One For Sorrow
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This Highland story is a blend of fact and fiction gleaned over twenty-five years of living in the heart of the Highlands and observing the ebb and flow of landownership and the sweeping systems which are applied to the land, so rarely to the benefit of the local people or the fragile rural economy.
After a quarter of a century of living among these ancient mountains with their sighing corries and wide, whispering moors, and knowing and working with farmers and crofters in the long, narrow glens, I am forced to conclude that the continuing saga of the extractive land-use imposed upon this land and its people, is indeed, one for sorrow.
Excerpts from the book
Rob dug like a dog with his hands, spraying the peat out, first to the left and then to the right. After a few minutes work, now immersed in a hole to the elbows, his hands touched something different, something coarse and fibrous. He pulled away the remaining peat to reveal a potato sack bulging with the uneven shape of something inside. Rob’s heart thumped almost audibly. The sack was bound with a short length of orange twine. Carefully he picked it up by the neck and eased it out of its grave. It was heavy. He shuddered at what he was about to find inside. Gingerly he lifted it up onto the dry peat and picked at the knot.
He couldn't guess how long it had lain there. The bag was moist but not wet; anyway, he knew it would take years for anything to decompose in the sterile peat. Excluded from oxygen and flies, decomposition of whatever was in the bag would be extremely slow. He loosened the neck carefully. Picking up its bottom corner, he allowed the heavy corpses to roll shapelessly out into a heap at his feet where they lay in the pathos of their own destruction.
'You bastard! You miserable, criminal bastard!'
Rob was close to tears. He stood looking at the ragged corpses of two adult golden eagles and a raven. For all their tangled and crumpled appearance, they were untouched. Rob knew in his bowels that all three were the victims of a scurrilous poisoned bait. The carcase of a rabbit, or a hare, or perhaps a deer or sheep, which had been laced with a lethal dose of strychnine or alphachlorolose or possibly phosdrin.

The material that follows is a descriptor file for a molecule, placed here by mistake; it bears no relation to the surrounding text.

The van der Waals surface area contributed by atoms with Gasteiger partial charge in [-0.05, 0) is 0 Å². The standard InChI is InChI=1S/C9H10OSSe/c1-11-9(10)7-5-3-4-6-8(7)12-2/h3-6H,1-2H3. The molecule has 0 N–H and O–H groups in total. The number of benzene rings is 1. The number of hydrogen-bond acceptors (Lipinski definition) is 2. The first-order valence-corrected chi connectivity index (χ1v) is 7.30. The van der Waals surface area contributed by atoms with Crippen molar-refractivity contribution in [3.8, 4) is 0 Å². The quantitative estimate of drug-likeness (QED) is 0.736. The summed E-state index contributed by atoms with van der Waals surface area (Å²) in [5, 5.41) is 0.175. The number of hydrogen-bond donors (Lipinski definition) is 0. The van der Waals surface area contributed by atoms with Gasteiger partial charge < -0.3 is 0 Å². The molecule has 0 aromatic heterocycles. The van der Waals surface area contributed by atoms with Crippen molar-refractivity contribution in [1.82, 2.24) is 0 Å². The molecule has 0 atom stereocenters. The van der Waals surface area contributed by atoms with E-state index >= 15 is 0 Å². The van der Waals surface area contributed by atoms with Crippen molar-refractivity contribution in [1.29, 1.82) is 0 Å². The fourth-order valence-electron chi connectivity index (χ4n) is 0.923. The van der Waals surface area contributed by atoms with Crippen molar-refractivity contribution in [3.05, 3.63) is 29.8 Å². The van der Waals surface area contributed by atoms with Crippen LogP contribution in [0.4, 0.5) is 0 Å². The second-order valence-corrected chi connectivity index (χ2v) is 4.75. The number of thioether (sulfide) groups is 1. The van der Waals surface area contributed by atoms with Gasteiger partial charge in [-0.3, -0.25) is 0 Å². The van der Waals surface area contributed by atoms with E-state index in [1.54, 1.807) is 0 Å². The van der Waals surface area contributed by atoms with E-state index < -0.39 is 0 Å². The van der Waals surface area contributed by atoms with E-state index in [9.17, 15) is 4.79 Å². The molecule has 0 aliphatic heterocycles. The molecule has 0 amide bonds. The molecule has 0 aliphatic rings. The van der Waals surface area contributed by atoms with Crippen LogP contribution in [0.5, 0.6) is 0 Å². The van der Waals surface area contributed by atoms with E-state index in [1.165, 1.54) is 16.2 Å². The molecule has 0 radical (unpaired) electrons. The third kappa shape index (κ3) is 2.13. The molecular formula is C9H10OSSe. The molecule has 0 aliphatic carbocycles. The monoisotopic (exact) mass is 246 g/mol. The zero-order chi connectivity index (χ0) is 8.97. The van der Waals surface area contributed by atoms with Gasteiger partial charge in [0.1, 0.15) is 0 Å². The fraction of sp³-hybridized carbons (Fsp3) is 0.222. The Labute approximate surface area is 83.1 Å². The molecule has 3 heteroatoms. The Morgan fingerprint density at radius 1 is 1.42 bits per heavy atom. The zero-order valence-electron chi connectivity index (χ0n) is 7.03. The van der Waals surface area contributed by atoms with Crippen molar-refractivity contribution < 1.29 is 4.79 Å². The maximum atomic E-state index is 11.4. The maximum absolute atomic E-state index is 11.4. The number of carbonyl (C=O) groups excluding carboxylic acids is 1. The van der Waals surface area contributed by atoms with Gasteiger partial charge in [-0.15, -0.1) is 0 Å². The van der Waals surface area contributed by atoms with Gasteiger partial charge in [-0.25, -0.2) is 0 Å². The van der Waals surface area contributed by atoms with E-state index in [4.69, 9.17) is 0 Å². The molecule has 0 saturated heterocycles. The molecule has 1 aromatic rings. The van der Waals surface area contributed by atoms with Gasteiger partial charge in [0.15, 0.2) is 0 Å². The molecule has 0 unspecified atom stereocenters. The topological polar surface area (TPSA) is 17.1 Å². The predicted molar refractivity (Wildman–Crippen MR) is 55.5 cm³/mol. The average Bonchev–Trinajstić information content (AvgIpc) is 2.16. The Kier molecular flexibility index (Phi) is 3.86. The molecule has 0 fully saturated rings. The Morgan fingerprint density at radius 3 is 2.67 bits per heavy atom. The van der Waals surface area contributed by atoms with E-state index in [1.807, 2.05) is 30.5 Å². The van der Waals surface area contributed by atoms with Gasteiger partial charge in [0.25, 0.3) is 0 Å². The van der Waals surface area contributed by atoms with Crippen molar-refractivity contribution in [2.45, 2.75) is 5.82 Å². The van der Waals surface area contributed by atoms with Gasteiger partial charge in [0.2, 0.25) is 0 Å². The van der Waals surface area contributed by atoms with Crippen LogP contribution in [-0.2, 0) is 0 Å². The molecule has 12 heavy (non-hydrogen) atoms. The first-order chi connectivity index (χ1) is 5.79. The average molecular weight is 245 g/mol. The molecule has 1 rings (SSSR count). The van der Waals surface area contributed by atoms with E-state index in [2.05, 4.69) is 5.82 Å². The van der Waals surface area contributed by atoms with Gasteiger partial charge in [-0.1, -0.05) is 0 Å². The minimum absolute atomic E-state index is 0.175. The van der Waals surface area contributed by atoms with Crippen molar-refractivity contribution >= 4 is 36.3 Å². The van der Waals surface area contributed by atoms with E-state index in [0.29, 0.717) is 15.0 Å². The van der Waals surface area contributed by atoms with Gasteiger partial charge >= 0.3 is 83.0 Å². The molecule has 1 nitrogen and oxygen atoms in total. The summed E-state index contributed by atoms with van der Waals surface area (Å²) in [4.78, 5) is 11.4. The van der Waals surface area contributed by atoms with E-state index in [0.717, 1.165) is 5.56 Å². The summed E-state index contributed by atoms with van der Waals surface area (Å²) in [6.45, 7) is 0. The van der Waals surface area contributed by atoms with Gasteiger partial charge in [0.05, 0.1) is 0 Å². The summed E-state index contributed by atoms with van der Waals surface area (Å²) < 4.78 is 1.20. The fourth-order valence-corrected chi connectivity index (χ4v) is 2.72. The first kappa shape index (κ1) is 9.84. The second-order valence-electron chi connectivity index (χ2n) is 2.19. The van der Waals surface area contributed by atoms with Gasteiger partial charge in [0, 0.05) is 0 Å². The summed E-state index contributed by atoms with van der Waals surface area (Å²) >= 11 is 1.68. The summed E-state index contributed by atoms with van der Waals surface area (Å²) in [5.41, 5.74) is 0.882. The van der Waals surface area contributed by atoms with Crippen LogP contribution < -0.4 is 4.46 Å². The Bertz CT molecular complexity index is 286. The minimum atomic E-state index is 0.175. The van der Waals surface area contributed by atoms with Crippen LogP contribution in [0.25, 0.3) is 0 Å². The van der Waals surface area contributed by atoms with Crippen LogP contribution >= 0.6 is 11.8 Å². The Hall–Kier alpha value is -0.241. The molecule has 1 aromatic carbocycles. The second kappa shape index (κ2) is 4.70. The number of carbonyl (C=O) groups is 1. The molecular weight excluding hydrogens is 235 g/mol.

The great soaring wings lay stiff and twisted and the long pinion quills bent and broken. The gripping scaly feet, as yellow as the gorse flowers beside the Corran, were drawn together, black talons curled in upon each other in contortion. The soft feathers of the proud, golden mantle, the colour of a summer wheatfield, fluttered gently in the breeze above the hooded brow, the clouded sunken eyes, and the mighty curving bill. A silent scream issued from the gape of the second bird, its spiky tongue protruding to one side. The glossy blue-black raven lay beside them with its wrinkled jet eyes staring lifelessly at the sky.
“This compelling saga gives dramatic insight into the way we use and abuse the natural heritage of our hills and glens. Stimulating, thought provoking, challenging and deeply felt, ONE FOR SORROW is also a first-rate yarn. It is a must for everyone who loves a good story and cares about the highlands. ”